batting from Walmart, and two bags of "Flourite" just dumped in without any
rinsing. The batting traps the dust and provides huge biofilter surface
area, compared to plain gravel. I haven't done an UGF for years without the
batting, filter sheets or fiberglass woven cloth. IMO, it is an essential
part of the system. Lew seems to think so, too.

The plants and fish were an accident, for the 25 Long tank across the room
decided to spring another leak, just as I had the 15 filled with
carbon-filtered tap + RO water -- pH about 7.5 and tds about 280 ppm. KH,
measured later, was only 2 degrees, which was either a big surprise or an
outdated kit. :-)

I drained the 25 and moved the 13 *Procatopus aberrans* and all the plants
to the new tank. I planted the 2 Crypts. and 2 kinds of Anubias, as well as
some Hygro, Rotala, *C. siliquosus* and Java fern. Duckweed, *Lagariosiphon
major* and *Mayaca fluvitalis* were left to float and fend for themselves.
In the week before Christmas, I tinkered with adding CO2, but didn't expect
much help at 1W/G of light -- just testing valves. I turned it off until my
return on Monday.

The results? Well, we all know that a month isn't enough time for the whole
story, but early results are so gratifying that I just have to share this.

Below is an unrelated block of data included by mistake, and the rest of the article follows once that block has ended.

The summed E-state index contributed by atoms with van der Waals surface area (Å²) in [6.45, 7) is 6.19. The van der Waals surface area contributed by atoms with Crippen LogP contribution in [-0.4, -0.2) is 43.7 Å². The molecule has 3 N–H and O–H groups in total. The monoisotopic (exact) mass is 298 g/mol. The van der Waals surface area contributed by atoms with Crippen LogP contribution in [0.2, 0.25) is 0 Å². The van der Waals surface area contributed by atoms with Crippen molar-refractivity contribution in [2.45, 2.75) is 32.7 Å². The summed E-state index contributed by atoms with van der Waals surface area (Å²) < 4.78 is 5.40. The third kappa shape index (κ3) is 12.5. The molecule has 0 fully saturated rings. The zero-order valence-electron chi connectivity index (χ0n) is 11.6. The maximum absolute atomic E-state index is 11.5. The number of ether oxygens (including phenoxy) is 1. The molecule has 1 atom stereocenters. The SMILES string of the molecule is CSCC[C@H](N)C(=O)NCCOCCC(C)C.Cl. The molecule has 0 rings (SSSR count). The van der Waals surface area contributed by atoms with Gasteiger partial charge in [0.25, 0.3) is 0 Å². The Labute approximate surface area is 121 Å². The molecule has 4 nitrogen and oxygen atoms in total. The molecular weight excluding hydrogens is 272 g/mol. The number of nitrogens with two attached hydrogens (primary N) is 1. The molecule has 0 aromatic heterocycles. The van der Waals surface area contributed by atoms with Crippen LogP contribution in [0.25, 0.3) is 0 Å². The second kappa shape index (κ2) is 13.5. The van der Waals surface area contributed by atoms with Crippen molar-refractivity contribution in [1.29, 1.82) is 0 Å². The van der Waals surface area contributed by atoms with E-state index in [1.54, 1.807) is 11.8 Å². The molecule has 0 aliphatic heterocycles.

Running the UGFs vigorously cleaned up all the dust from the "Flourite" in
just a few minutes. The fish have been happy and active, and the plants are
growing quite respectably. Both Anubias have new leaves, as do both Crypts
(probably wendtii). I even see a new offshoot plant from one crypt. That's a
long way from the usual move melt-down!

The astonishing thing was that I had none of the new-tank algae bloom that I
have grown to expect. The clarity of the water exceeds anything I have ever
seen! I have a breeding trap for the Procatopus eggs in there, and the cap
that is right up under the lamp may have a faint haze of brown diatomes on
it. It may also be substrate dust, but I haven't rubbed it to see.

Looking up underneath the stand, where a compact fluorescent desk lamp has
been running continuously, I couldn't even see the plates through the thick
green growth of algae there! Above the substrate, the tank is as clear as